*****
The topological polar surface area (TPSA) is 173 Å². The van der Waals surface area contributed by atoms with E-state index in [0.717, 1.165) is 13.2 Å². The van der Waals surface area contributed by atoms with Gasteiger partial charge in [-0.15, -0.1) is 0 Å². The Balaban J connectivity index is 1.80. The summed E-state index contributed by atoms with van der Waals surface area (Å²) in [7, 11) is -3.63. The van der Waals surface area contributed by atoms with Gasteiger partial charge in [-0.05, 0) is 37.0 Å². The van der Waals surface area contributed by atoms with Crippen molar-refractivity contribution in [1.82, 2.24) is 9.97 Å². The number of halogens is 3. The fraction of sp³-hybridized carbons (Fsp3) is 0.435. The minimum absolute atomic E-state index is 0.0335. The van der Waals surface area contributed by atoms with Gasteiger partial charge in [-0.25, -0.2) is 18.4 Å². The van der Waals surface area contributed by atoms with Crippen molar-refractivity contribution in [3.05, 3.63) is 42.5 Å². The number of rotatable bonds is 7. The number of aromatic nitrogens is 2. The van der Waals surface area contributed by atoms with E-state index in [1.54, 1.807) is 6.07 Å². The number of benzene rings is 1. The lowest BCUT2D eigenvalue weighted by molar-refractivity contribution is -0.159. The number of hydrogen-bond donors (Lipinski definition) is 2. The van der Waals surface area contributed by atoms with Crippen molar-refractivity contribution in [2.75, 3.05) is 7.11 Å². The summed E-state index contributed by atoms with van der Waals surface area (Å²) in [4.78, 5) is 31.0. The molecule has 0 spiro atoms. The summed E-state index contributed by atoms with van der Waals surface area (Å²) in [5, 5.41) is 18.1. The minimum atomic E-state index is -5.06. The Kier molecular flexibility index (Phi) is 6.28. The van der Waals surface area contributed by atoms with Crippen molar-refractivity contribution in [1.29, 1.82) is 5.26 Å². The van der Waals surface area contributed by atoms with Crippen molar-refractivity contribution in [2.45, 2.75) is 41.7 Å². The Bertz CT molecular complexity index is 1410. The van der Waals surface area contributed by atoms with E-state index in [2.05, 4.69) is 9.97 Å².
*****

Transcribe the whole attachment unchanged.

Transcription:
The topological polar surface area (TPSA) is 173 Å². The van der Waals surface area contributed by atoms with E-state index in [0.717, 1.165) is 13.2 Å². The van der Waals surface area contributed by atoms with Gasteiger partial charge in [-0.15, -0.1) is 0 Å². The Balaban J connectivity index is 1.80. The summed E-state index contributed by atoms with van der Waals surface area (Å²) in [7, 11) is -3.63. The van der Waals surface area contributed by atoms with Gasteiger partial charge in [-0.05, 0) is 37.0 Å². The van der Waals surface area contributed by atoms with Crippen molar-refractivity contribution in [1.82, 2.24) is 9.97 Å². The number of halogens is 3. The fraction of sp³-hybridized carbons (Fsp3) is 0.435. The minimum absolute atomic E-state index is 0.0335. The van der Waals surface area contributed by atoms with Gasteiger partial charge in [-0.25, -0.2) is 18.4 Å². The van der Waals surface area contributed by atoms with Crippen molar-refractivity contribution in [3.05, 3.63) is 42.5 Å². The number of rotatable bonds is 7. The number of aromatic nitrogens is 2. The van der Waals surface area contributed by atoms with E-state index in [1.54, 1.807) is 6.07 Å². The number of benzene rings is 1. The lowest BCUT2D eigenvalue weighted by molar-refractivity contribution is -0.159. The number of hydrogen-bond donors (Lipinski definition) is 2. The van der Waals surface area contributed by atoms with Crippen molar-refractivity contribution in [2.75, 3.05) is 7.11 Å². The summed E-state index contributed by atoms with van der Waals surface area (Å²) in [4.78, 5) is 31.0. The molecule has 0 spiro atoms. The summed E-state index contributed by atoms with van der Waals surface area (Å²) in [5, 5.41) is 18.1. The minimum atomic E-state index is -5.06. The Kier molecular flexibility index (Phi) is 6.28. The van der Waals surface area contributed by atoms with Crippen molar-refractivity contribution in [1.29, 1.82) is 5.26 Å². The van der Waals surface area contributed by atoms with Crippen molar-refractivity contribution in [2.45, 2.75) is 41.7 Å². The Bertz CT molecular complexity index is 1410. The van der Waals surface area contributed by atoms with E-state index in [2.05, 4.69) is 9.97 Å².